Pet Columns, Office of Public Engagement, College of Veterinary Medicine at the University of Illinois at Urbana-Champaign

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Canine Influenza Frequently Asked Questions


Pet Column for the week of February 5, 2010

Related information:

Related site - Intervet Schering-Ploough Animal Health
Related site - American Veterinary Medical Association
Related site - UC Davis Koret Shelter Medicine Program
Related site - ASPCA

Office of Public Engagement
2001 S. Lincoln Ave.
Urbana, Illinois 61802
Phone: 217/333-2907

What is canine influenza?

  • A newly emerging infectious disease caused by a "flu" virus - H3N8, not H1N1.
  • First reported case in 2004 on a greyhound track in Florida. Virus started as equine influenza virus then mutated to cross from horses to dogs sharing the track.
  • The virus spreads the same way as the human flu: direct contact, airborne, contact with infected surfaces.


How can I protect my dog from canine influenza?
  • A new canine influenza vaccine developed by Intervet/Schering-Plough has proven to significantly reduce the severity and duration of clinical signs.
  • The initial vaccination requires 2 doses given 2-4 weeks apart followed by annual revaccination.
  • If your dog is being vaccinated for kennel cough (Bordetella), it is a candidate for the influenza vaccine.


Is the vaccine safe?
The new vaccine was proven safe and well tolerated in more than 700 dogs ranging from six weeks to 10 years old.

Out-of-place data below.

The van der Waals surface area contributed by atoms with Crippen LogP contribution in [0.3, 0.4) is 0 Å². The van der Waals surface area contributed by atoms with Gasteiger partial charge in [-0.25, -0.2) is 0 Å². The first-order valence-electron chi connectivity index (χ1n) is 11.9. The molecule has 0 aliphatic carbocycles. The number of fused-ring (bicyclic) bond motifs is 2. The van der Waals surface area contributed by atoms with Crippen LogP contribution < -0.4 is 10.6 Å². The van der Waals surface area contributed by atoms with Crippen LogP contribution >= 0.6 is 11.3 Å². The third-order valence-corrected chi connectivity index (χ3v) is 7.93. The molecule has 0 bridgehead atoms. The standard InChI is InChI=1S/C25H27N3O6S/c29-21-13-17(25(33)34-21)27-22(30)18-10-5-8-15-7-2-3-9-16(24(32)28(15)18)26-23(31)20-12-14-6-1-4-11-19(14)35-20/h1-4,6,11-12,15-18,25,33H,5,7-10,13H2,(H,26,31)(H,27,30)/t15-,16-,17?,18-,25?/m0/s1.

Is my dog at risk?
The following may increase the risk of your dog becoming exposed to H3N8:
  • Boarding at a kennel or going to doggie daycare
  • Attending a group training
  • Visiting a groomer, dog parks or engaging with other dogs on daily walks
  • Going to dog shows
  • Owned by a veterinarian or anyone working in the animal care industry with exposure to large numbers of dogs (can carry it home)


How contagious is canine influenza?
It is highly contagious. Virtually every dog exposed to the virus will become infected because the virus is new and dogs have no natural immunity to it. About 80 percent of infected dogs will show signs of disease, but dogs that are infected and do not show signs can still spread the virus to other dogs. Greyhounds appear to be especially susceptible to the virus and develop a hemorrhagic form.

What are the signs of canine influenza?
  • Persistent cough, similar to kennel cough
  • Eighty percent of infected dogs will have mild form with low grade fever, nasal discharge, lack of energy, loss of appetite and cough that can last for up to one month.


What happens if my dog becomes infected?
  • There is no specific treatment
  • Provide supportive care (good nutrition, fluid intake, shelter etc.)
  • Sometimes viral infection is complicated by secondary bacterial infections that may need to be treated with antibiotics.
  • Human "flu" medicines should NOT be given to dogs.


How serious is canine influenza?
  • Usually mild, but can become serious in some dogs.
  • About 20 percent of cases have more severe signs such as high fever and pneumonia.
  • Of the 20 percent, 8 percent have died from complications associated with the disease.


  • How is canine influenza diagnosed?
    • Difficult to diagnose because it is often confused with kennel cough until the illness becomes unusually severe or lasts an unusually long time.
    • Lab tests must be taken at appropriate time during illness to yield reliable results.
    • Two separate tests: nasal swabs or blood testing.


    How can I learn more about influenza?
    Your veterinarian is the best person to answer any questions you have.

    For more information or to schedule an appointment to administer the vaccine, you may contact Dr. Kandi Norrell, primary care veterinarian, at the University of Illinois Small Animal Clinic at 217-244-0475.